New Music Revue: April 11, 2012 issue
April 11, 2012 by Rose Jang, James Down, Adam Price, Lucas Milroy, Dan Darling
Of Monsters and Men
My Head is an Animal
My Head Is an Animal, the debut album from Icelandic indie folk group Of Monsters and Men, is full of anthems, reverb, layers, and choirs. It also sounds an awful lot like a band you may have heard before.
“Dirty Paws” sounds cannily similar to Edward Sharpe and the Magnetic Zeroes’ “Home,” as do a half-dozen other tracks on the album. First single “Little Talks” is undoubtedly reminiscent of Mumford and Sons’ smash hit “Little Lion Man.”
Perhaps My Head Is an Animal’s driving guitars, insistent percussion, and layered vocals might be enjoyed on their own. This upbeat, bohemian indie folk is certainly charming and forest-adventure-worthy.
But Of Monsters and Men offer nothing new, and instead simply rehash the same anthem that’s been done by bigger bands before them. Verdict: pretty but tiresome, like a dumb blonde waxing philosophical.
Dead Set on Living
Dead Set on Living is the fourth album from Toronto-based metal-core band Cancer Bats. The album begins poorly with the lyrically childish “R.A.T.S.” but picks up steam after that lacklustre first track. “Bricks and Mortar,” “Road Sick” and “Breathe Armageddon” are all entertaining, showcasing crunchy Black Sabbath-esque riffs and raw, visceral vocals.
The sludge metal elements are far more prevalent on Dead Set on Living than on Cancer Bats’ previous releases, sounding reminiscent of a more up-tempo Weedeater, rather than a Billy Talent sound-alike. This shift in sound makes Dead Set on Living the most memorable Cancer Bats album yet.
While this album is far from innovative, it’s accessible enough for the casual rock fan and hardcore enough for metalheads. Above all, it’s a satisfying listen, full of rock and roll war swagger and everything that makes metal great. Dead Set on Living is essential listening.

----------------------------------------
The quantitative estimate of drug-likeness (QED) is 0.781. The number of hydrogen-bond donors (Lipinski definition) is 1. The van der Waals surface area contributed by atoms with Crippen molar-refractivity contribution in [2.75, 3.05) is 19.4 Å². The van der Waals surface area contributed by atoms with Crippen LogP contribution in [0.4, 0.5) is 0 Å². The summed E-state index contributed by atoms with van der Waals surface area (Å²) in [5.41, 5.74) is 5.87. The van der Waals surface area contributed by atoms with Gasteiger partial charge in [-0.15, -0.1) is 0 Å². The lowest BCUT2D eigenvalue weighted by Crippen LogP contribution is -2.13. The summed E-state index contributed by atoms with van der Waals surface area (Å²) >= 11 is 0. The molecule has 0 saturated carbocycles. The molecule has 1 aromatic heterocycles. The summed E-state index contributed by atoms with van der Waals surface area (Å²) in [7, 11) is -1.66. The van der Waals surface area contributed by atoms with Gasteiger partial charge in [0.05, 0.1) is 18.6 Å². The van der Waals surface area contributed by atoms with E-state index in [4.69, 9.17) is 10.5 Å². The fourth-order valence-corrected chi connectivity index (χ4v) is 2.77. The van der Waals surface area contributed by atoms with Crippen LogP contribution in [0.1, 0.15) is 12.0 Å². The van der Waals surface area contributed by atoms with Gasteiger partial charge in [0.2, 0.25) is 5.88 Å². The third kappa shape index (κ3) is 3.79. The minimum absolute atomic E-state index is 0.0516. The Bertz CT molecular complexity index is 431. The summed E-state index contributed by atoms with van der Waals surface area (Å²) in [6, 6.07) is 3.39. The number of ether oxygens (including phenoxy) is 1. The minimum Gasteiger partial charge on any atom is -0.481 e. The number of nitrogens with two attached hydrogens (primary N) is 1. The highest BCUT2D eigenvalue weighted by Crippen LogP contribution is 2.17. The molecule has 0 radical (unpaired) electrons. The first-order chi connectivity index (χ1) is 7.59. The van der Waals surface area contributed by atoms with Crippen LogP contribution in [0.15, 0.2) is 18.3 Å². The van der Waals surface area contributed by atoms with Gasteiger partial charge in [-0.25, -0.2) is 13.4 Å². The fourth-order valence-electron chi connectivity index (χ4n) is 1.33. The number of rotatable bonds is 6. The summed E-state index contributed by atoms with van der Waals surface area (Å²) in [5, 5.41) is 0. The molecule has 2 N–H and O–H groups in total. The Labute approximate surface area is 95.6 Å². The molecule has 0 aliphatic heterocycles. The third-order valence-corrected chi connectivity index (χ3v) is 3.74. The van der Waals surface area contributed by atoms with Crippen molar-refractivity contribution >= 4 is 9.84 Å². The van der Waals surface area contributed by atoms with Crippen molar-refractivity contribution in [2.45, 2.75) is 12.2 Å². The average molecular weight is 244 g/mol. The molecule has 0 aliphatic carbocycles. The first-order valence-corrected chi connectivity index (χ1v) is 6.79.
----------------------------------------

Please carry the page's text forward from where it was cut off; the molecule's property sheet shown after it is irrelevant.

Into the Abyss
On Into the Abyss, their first full- length, Italian melodic death metal band Lahmia lines up their clichés and proceeds to race through them, one by one.
Into the Abyss isn’t a bad album, it’s just very similar to the late ’90s melodo-death craze that bands like Finnish shredders Children of Bodom, Finnish melodic death ragers Kalmah, and French Canadian act Talamyus did so well.
This disc boasts very crisp production, attractive riffage, and occasional yet tasteful clean vocal interludes. Unfortunately, what this album lacks is soul, humanity, and the odd fuck-up to remind the listener that this is indeed music for people by people.
Instead, Into the Abyss is a robot among many robots. And although there may be many like it, this robot is a part of an army, bent on the destruction of the kind of grimey, raw, swamp-like metal that I adore.
Lahmia: killmode engaged.
Long Distance Runners
Hailing from St. John’s, Newfoundland, this quartet is making music that’s sweeping Canada, travelling past the Canadian Shield, through the prairies, over the Rockies, and finally crossing the Georgia Strait to Vancouver Island.
The Long Distance Runners have come out with their first full- length album, Tracks, which is an eclectic fusion of folk and rock with hints of the blues.
This new album demonstrates the growth of the band, made evident in the song “The Island” by the integration of a changing time signature and multilayered bridge. This advancement on the instrumental side, along with the well-developed lyrics that are exhibited in every song except the relaxing instrumental “Up the River,” takes listeners on a great musical journey.
So suit up, or down, pop this bad-boy in your boombox (people still have those, right?) and prepare for some excellent tunage.
(Yep Roc Records)
Paul Weller, a.k.a. the mod- father and former frontman of The Jam and The Style Council, recently released the experimental Sonik Kicks, his eleventh solo album.
Weller manages to play myriad styles throughout this album, including psychedelic rock, folk, pop, and reggae. Never one to shy away from a little experimentation, Weller tosses in all sorts of funky sounds, including backwards guitars and anything else his newly sober brain could muster.
A self-professed alcoholic, Weller doesn’t shy away from facing his demons. “Where you gonna run to?” Weller asks in “Paperchase,” before hitting a climax of overlaying sounds and ever-present spacey synthesizers.
Over the years, Weller’s music could never be pinned to one genre. At 53, he’s at that age where music- al styles are irrelevant. Sometimes I wonder if he does it just for kicks… sonik kicks.